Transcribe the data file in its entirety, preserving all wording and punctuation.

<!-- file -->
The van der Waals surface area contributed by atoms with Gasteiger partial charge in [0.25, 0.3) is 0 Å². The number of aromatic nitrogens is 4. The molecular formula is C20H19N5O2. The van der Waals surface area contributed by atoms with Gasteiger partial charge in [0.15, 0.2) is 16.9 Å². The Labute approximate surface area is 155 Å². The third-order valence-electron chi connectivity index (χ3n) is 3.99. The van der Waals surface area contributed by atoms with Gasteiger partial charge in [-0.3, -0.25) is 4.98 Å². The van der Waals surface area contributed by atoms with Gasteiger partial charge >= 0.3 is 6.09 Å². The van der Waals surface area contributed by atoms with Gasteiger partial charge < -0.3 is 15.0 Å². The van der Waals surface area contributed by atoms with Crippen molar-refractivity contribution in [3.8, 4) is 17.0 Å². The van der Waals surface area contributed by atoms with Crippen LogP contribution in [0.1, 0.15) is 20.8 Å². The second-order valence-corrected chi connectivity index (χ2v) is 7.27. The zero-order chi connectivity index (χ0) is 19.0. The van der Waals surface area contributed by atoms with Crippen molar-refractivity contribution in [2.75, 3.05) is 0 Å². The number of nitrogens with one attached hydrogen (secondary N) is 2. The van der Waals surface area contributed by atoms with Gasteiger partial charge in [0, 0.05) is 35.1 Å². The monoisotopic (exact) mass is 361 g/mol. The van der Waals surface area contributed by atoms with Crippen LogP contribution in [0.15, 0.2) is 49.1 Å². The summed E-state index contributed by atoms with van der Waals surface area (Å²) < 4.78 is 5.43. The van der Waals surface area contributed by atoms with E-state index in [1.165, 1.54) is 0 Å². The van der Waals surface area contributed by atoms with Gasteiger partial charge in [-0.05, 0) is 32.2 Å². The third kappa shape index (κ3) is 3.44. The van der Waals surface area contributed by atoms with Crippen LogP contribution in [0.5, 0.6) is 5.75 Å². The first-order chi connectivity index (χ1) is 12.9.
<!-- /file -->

The van der Waals surface area contributed by atoms with Gasteiger partial charge in [0.25, 0.3) is 0 Å². The number of aromatic nitrogens is 4. The molecular formula is C20H19N5O2. The van der Waals surface area contributed by atoms with Gasteiger partial charge in [0.15, 0.2) is 16.9 Å². The Labute approximate surface area is 155 Å². The third-order valence-electron chi connectivity index (χ3n) is 3.99. The van der Waals surface area contributed by atoms with Gasteiger partial charge in [-0.3, -0.25) is 4.98 Å². The van der Waals surface area contributed by atoms with Gasteiger partial charge >= 0.3 is 6.09 Å². The van der Waals surface area contributed by atoms with Gasteiger partial charge < -0.3 is 15.0 Å². The van der Waals surface area contributed by atoms with Crippen molar-refractivity contribution in [3.8, 4) is 17.0 Å². The van der Waals surface area contributed by atoms with Crippen LogP contribution in [0.1, 0.15) is 20.8 Å². The second-order valence-corrected chi connectivity index (χ2v) is 7.27. The zero-order chi connectivity index (χ0) is 19.0. The van der Waals surface area contributed by atoms with Crippen molar-refractivity contribution in [2.75, 3.05) is 0 Å². The number of nitrogens with one attached hydrogen (secondary N) is 2. The van der Waals surface area contributed by atoms with Gasteiger partial charge in [0, 0.05) is 35.1 Å². The monoisotopic (exact) mass is 361 g/mol. The van der Waals surface area contributed by atoms with Crippen LogP contribution in [0.15, 0.2) is 49.1 Å². The summed E-state index contributed by atoms with van der Waals surface area (Å²) < 4.78 is 5.43. The van der Waals surface area contributed by atoms with E-state index in [1.165, 1.54) is 0 Å². The van der Waals surface area contributed by atoms with Gasteiger partial charge in [-0.05, 0) is 32.2 Å². The third kappa shape index (κ3) is 3.44. The van der Waals surface area contributed by atoms with Crippen LogP contribution in [0.5, 0.6) is 5.75 Å². The first-order chi connectivity index (χ1) is 12.9.